Happy 2013 everyone! My New Year has started well with the promise of a multi-book contract. With a real publishing company! One that will pay me! The past three years of struggle and shrinkage in the publishing industry started me thinking about books and about the digitizing of everything. We will come out of this, but things will be different.
In the process of writing the proposal for my new series, I needed to refresh my memory of the gas laws, some classic settled science. I first studied them many decades ago and still have my college textbook: Foundations of Modern Physical Science by Gerald Holton and Duane H. D. Roller, copyright 1958. It is a brilliant book that combines history of science with breakthrough laws that define physics and chemistry. You can see that it has been well used. But I’m in today’s mode of at-your-fingertips research, so I Googled “the gas laws” and received a wealth of material, which I browsed through, looking for a clear, succinct treatment. I happened upon an ebook written by a high school chemistry teacher. It was lively, light-hearted and easy to understand. Clearly the author grasped the concepts and knew how to get them across. His words had “voice.” Then I read a sentence that jarred me. He was discussing carbon dioxide and mentioned that yeast produced it. So far, so good. Then he said that yeast was an animal. That’s just plain wrong! I read no further. The talented teacher/author had not had his book vetted, or perhaps even edited. This is not unusual for much of the fare available on the web. Hordes of wannabe authors have embraced the new leveled digital playing field. If you can type on a computer, you can be a published author.
Our culture has traditionally embraced published authors in the same manner it esteems professional athletes. To be a pro means you have survived a rigorous competitive winnowing process. For authors it involves an initial acceptance by editorial gatekeepers only to be admitted into a new, higher-level game where their work is measured publicly by critics and award-bestowing committees. Stories of rejection slips chronicle every writer’s journey to the promised land of seeing words in print. I remember when I received the galleys (old word for “proofs”) for my first to-be-published book after five failures. I must have stared at the words “by Vicki Cobb” in a bold-faced Roman font for hours. It was so professional; so formally different from the Courier typeface of my typewriter. It had a sense of permanence and importance. It was meant to last. (Carved in print?) And best of all, I had earned it!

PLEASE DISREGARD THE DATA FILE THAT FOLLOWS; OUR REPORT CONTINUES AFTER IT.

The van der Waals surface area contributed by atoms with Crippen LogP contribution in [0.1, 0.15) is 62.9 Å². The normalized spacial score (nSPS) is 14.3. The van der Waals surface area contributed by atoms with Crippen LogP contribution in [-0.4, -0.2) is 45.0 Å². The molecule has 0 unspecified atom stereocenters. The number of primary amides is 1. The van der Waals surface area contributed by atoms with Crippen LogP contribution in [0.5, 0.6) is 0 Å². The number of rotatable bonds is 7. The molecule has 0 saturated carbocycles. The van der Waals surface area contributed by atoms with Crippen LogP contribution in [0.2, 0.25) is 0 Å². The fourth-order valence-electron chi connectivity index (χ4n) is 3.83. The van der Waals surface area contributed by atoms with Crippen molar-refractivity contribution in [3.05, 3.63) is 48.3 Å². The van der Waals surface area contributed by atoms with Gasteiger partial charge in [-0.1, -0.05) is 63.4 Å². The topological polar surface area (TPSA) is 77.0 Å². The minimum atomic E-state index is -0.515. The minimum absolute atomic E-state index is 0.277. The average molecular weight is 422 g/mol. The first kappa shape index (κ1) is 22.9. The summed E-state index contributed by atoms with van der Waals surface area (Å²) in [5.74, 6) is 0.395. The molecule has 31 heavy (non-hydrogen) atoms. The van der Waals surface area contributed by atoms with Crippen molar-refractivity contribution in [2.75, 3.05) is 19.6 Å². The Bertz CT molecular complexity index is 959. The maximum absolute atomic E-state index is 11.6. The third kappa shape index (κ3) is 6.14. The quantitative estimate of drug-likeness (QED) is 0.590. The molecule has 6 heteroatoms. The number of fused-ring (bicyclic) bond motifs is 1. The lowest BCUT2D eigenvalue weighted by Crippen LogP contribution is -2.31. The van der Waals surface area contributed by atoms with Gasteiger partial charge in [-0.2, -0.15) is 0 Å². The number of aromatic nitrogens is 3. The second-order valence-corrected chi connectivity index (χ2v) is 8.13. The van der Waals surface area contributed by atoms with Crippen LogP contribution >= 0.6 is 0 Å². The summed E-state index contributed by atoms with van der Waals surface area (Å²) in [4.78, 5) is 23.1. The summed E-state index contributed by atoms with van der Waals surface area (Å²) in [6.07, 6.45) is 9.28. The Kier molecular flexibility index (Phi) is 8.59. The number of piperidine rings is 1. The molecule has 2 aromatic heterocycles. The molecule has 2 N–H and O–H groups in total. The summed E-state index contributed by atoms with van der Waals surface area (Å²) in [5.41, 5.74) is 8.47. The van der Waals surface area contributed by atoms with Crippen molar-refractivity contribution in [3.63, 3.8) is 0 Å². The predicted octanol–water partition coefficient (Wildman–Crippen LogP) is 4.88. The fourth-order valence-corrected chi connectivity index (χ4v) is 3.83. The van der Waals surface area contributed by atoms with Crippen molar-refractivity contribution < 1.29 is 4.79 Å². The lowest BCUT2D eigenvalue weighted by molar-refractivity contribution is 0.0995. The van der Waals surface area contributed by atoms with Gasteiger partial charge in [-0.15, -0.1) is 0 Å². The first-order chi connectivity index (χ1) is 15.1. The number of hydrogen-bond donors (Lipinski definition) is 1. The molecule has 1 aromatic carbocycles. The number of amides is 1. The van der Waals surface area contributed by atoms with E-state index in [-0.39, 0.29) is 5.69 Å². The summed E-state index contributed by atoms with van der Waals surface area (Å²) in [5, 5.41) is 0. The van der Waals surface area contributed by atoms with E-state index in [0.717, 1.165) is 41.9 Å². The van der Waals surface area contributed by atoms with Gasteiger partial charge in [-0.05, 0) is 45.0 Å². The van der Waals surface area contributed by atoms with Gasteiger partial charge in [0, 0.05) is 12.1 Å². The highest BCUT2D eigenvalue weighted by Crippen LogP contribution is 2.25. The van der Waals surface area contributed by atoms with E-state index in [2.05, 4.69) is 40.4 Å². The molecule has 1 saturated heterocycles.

Back in the day, if you wanted payment as an author, the first hurdle was to get to an editor. It helped to have an agent. So wannabes sent in unsolicited manuscripts to agents and to publishers where they were relegated to something called “the slush pile.” Not a very encouraging title! Many publishers hired “readers,” English majors fresh out of college, to cut their editorial teeth by reading the slush pile. It didn’t take long for them to realize that most unsolicited submissions were not worth even a modicum of the work needed to salvage something the public would buy. But every once in a while someone discovered a diamond-in-the-rough and a best-seller actually emerged from the slush pile, keeping alive the hopes of all the wannabes.
How has the digitization of everything changed the game? Now everyone gets to read the slush pile! Oh, where are the gatekeepers when you need them? Just the other day, I was told the story of a local minister who has just published four story-books for children through Amazon’s self-publishing program. (Why does everyone think they can write a children’s book? Cuz they tell the story to their own kids, who like them?) I politely said, “Good for him! How are sales?” “Well, he just started. He’s learning Facebook.” The game for today’s self-published authors is to develop an online readership, one beyond friends and family, that will make a “real” publisher sit up and take notice.
So take heart, publishers. There is a role yet for you to play. Yes, you need our talent and creativity. But we need your editorial and design support and the rigorous vetting process you put us through, something unknown to all those digital “authors” out there. And together, we need to forge a stronger, more inventive partnership to promote our collaborative efforts so that they bubble quickly to the surface, well above the melting slush.